Ice by Vladimir Sorokin

The Map of Time by Félix J. Palma

Cold Skin by Albert Sánchez Piñol

Zig Zag by José Carlos Somoza   

The Unit by Ninni Holmqvist
The Apex Book of World SF edited by Lavie Tidhar 


100 Must Read Works of Speculative Fiction in Translation [Book Riot]

8 Great Sci-Fi Series Written by Women, From Ursula K. LeGuin to Margaret Atwood [Inverse]

Thursday, July 21, 2016

How to Adult

What is adulting? The linguistics journal American Speech has offered up these definitions:
1. to behave in an adult manner; engage in activities associated with adulthood
2. to make someone behave like an adult; turn someone into an adult
The internet is full of adulting memes, from "Who do I speak to about quitting adulthood?" to "That horrifying moment when you're looking for an adult, then realize you're an adult. So you look for an older adult, someone successfully adultier adult," not to mention "Being an adult is basically a Choose Your Own Adventure book, but every choice sounds terrible" and "So it turns out adulting is mostly just Googling how to do stuff" and "I have decided I no longer want to be an adult. So if anyone needs me, I'll be in my blanket fort...coloring." You can get stickers for your adulting achievements - "I paid my bills on time!" - and some places are offering adult summer camps with events like digital detoxes and throwback parties for those who want to escape the stresses of everyday life.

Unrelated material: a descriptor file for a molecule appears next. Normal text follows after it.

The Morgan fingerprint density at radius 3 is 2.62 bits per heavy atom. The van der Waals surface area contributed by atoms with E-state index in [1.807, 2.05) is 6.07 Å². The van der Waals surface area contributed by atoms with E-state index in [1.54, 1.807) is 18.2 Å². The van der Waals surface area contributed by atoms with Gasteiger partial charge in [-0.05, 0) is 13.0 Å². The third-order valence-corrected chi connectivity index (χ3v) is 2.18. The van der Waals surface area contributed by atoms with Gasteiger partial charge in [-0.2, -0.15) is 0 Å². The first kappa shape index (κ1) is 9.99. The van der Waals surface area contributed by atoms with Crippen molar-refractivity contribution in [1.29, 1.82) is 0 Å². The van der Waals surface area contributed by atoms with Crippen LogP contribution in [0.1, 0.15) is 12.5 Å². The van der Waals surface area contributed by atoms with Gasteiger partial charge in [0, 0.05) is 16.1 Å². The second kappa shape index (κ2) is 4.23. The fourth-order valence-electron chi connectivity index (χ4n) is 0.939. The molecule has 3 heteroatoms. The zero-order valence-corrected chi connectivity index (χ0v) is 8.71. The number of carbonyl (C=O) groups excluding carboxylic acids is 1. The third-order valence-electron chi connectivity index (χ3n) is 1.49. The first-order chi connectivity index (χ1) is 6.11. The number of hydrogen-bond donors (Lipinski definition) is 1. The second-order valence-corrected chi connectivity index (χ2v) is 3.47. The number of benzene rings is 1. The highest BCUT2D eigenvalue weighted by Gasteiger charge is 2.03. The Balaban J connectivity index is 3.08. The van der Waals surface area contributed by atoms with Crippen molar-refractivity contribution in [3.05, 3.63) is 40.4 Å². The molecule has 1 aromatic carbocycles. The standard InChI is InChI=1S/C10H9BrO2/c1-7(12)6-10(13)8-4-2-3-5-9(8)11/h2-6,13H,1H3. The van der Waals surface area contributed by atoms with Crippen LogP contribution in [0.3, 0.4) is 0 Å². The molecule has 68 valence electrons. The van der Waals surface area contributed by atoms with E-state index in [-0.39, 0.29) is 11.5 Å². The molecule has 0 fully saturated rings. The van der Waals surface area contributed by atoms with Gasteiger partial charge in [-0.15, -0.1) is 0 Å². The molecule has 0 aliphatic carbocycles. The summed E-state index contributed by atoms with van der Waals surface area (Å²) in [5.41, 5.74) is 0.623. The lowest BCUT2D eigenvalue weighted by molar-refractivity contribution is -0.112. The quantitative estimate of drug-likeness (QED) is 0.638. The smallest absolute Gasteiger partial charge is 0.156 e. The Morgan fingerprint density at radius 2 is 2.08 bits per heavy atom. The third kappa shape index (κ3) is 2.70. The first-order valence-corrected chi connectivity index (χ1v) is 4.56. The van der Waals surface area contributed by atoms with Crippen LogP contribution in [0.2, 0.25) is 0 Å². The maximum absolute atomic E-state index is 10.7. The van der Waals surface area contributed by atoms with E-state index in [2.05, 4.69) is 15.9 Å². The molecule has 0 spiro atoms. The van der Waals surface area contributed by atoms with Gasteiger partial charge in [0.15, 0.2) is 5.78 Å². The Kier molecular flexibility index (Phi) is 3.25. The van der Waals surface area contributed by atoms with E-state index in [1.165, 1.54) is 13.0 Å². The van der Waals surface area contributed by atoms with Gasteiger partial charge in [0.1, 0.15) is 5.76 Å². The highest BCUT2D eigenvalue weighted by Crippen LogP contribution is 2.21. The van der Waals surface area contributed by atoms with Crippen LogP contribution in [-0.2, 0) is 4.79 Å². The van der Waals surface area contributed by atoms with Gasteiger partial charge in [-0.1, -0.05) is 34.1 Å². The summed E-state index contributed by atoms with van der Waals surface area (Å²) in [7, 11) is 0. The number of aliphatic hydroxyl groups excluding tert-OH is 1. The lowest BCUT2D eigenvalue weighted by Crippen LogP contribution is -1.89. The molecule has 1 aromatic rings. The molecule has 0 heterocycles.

Author and adulting pundit Kelly Williams Brown has a blog wherein she takes you through the "steps" of adulting, which include Wear Your Stupid Seatbelt (#237), Your Stress is Not a Real Thing to Anyone But You (#228), Carry At Least $10 in Cash On You (#221), and Grocery Shop and Meal Plan Like a Champ (#173); they might not be the perfect ground rules for adulting, but, she says, "I can tell you that I feel more in control and more happy when I know I’m taking the small steps to assure that I am running my life in at least a semi-orderly way."

There's a strong backlash to the idea of adulting; journalists for Cosmopolitan and Jezebel have both spoken out against the trend. "'Adulting' implies that being an adult is not a necessary part of growing up, but rather a life choice you're hesitant to fully buy into. It's a singularly Millennial — especially female, at that — immaturity that reduces being a grown-up to a hobby," fumes Danielle Tullo.  Madeleine Davies scolds:
Adulting is a term most often used when a person fulfills a basic prerequisite of adulthood and wants to feel special—or, worse than that, be charmingly self-deprecating—about it. We can all recognize that being an adult is hard. We can also recognize that there are legitimate challenges to modern adulthood that didn’t exist 50 years’s time to put aside your need to feel special and praised and simply do your adult diligence without putting a cute word on it. Pay your bills, clean your rented apartment (because you’re too poor to own, obviously), and show up to work on time. Or don’t, and face the consequences.
There are some wry internet memes that express this viewpoint, too, like "Adulting just means taking care of yourself so an actual adult doesn't have to" and "Another fine day ruined by responsibility."